Sports betting is a multi-billion dollar market in the United States, and the current operators are illegal bookies and offshore gambling websites.
Cash-strapped states looking for innovative new revenue sources are starting to see the sports betting market as a realistic way to generate money. This is similar to the change in attitude towards land-based casino operations and online gambling.
|League/Team||Casino/sports betting partner|
|New York Jets (NFL)||MGM Resorts, 888 Casino|
|Philadelphia 76ers (NBA)||Caesars|
|Vegas Golden Knights (NHL)||William Hill|
|New Jersey Devils (NHL)||William Hill, Caesars|
|Dallas Cowboys (NFL)||WinStar Casino|
|Baltimore Ravens (NFL)||Horseshoe Baltimore (Caesars)|
When New Jersey passed sports betting legislation, major pro sports leagues, including the NFL, NHL, NBA, and MLB were the ones who took them to court to oppose it. Many of the same sports leagues stood in opposition when Delaware looked to expand its lottery parlay wagering beyond betting on football.
However, the leagues’ stances on sports betting may be softening. In fact, NBA Commissioner Adam Silver wrote an op-ed in the New York Times in 2014 calling for the repeal of PASPA. He claimed the popularity of gambling across the United States as a reason why.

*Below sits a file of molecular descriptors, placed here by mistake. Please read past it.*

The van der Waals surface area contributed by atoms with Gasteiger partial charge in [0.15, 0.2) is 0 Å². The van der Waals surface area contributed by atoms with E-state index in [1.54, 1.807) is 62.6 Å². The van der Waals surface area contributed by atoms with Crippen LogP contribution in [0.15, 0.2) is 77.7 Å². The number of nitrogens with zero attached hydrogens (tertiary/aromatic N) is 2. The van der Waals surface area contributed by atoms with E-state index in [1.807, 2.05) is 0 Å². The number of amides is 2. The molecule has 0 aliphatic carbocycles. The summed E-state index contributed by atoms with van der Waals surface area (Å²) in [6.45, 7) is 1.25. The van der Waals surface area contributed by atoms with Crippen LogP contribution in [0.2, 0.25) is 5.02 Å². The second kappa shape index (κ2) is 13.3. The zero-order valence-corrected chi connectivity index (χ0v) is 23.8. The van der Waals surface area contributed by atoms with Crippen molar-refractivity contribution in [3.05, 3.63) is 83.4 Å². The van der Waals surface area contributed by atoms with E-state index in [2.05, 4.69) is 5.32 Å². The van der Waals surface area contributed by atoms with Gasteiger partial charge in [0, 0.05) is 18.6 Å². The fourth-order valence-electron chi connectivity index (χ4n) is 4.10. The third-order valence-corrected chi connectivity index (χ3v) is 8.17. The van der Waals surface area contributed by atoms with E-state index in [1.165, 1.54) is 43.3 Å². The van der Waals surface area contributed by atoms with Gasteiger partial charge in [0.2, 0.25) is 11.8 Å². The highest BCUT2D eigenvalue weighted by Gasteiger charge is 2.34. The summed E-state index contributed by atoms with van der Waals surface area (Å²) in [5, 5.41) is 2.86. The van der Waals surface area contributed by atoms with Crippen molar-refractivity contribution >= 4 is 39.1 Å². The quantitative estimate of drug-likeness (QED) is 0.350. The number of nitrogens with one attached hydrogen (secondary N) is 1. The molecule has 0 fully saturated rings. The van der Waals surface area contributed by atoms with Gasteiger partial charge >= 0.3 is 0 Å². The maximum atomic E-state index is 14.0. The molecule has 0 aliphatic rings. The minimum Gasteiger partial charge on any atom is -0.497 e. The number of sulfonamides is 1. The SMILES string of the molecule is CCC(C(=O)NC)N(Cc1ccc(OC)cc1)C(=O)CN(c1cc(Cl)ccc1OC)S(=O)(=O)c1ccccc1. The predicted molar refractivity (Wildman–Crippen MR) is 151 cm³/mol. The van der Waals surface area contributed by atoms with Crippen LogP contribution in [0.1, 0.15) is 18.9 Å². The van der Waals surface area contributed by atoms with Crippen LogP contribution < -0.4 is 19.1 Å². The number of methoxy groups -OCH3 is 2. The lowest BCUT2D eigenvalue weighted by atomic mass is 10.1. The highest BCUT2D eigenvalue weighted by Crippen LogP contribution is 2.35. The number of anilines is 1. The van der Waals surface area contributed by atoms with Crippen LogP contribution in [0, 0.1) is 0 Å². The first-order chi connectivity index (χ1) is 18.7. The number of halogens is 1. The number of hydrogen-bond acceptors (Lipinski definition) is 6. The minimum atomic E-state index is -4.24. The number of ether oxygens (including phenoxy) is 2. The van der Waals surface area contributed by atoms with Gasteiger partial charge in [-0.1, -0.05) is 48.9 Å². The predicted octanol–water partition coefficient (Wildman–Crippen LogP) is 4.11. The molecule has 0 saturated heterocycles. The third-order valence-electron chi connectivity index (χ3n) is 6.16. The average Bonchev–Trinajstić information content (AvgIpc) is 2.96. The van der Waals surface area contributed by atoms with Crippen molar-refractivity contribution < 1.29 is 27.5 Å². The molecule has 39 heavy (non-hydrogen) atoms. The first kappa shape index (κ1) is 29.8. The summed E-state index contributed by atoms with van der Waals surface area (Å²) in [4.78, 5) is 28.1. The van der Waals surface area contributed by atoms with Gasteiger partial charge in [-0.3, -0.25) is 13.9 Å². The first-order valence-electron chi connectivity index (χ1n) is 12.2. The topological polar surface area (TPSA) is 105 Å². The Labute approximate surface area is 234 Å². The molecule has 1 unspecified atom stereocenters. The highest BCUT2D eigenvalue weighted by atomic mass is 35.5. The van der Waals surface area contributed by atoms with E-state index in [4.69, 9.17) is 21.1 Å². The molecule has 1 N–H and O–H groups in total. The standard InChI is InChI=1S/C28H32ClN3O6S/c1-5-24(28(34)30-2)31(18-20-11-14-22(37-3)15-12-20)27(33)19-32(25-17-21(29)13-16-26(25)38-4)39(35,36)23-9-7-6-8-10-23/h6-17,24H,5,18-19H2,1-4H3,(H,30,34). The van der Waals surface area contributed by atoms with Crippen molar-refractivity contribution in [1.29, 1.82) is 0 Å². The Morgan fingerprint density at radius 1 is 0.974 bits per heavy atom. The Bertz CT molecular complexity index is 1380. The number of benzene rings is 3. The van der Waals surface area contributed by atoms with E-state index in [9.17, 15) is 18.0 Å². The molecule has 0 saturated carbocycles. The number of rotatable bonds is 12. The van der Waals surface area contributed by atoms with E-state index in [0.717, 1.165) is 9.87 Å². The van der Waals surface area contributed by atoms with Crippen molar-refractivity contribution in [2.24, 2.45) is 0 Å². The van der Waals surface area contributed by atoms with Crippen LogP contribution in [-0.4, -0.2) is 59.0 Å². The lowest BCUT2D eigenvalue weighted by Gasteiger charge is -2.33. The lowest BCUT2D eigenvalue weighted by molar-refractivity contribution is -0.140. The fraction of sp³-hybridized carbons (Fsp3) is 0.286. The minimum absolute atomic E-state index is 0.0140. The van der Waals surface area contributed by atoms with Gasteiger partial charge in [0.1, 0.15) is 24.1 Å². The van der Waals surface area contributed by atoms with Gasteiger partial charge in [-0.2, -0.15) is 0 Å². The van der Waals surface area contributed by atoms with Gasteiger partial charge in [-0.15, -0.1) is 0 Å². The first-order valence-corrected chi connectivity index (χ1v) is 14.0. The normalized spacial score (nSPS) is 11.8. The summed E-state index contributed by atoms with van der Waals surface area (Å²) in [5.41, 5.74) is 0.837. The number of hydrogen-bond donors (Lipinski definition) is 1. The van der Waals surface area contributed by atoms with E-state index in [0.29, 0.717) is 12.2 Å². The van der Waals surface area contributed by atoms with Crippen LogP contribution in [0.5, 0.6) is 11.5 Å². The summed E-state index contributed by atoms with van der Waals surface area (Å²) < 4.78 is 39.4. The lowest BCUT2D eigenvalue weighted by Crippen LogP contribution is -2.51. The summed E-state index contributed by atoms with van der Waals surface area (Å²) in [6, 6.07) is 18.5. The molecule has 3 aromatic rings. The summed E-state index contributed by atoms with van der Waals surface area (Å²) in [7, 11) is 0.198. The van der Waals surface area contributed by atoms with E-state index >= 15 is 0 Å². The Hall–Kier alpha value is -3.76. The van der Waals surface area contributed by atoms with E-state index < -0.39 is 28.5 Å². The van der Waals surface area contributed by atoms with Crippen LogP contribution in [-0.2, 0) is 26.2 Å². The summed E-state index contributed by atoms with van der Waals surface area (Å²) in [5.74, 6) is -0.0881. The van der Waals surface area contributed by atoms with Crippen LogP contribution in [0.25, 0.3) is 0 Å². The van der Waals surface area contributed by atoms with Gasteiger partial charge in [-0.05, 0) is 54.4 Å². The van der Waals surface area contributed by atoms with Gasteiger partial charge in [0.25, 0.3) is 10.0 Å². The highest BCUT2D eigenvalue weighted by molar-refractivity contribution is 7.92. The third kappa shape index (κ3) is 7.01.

Silver called for Congress to adopt a federal framework allowing states to authorize betting on professional sports. Of course, he also said it should be subject to regulatory requirements and safeguards. As new bills rolled out, it became clear Silver and other leagues also expect a cut of the sports betting revenue—a move drawing extensive criticism from the gambling industry.
Other leagues are echoing the NBA’s sentiments in the wake of the Supreme Court decision. They are lobbying for a federal sports betting bill with a cut for the leagues to help finance measures to preserve the integrity of their games.
On July 31 though, the NBA did something unprecedented. It partnered with MGM Resorts. MGM will be the official sports betting partner of the league. In exchange for $25 million, MGM will get to use league data and logos in its sports betting promotion for the next three years. The deal establishes a precedent that casino companies should pay sports leagues for certain data and content rights.
The NHL was the next to jump on the wagon with MGM. With the relationship between the two organizations bolstered by the Vegas Golden Knights‘ historic run to the Stanley Cup finals, the two announced a deal on October 29 to allow MGM access to the NHL’s intellectual property.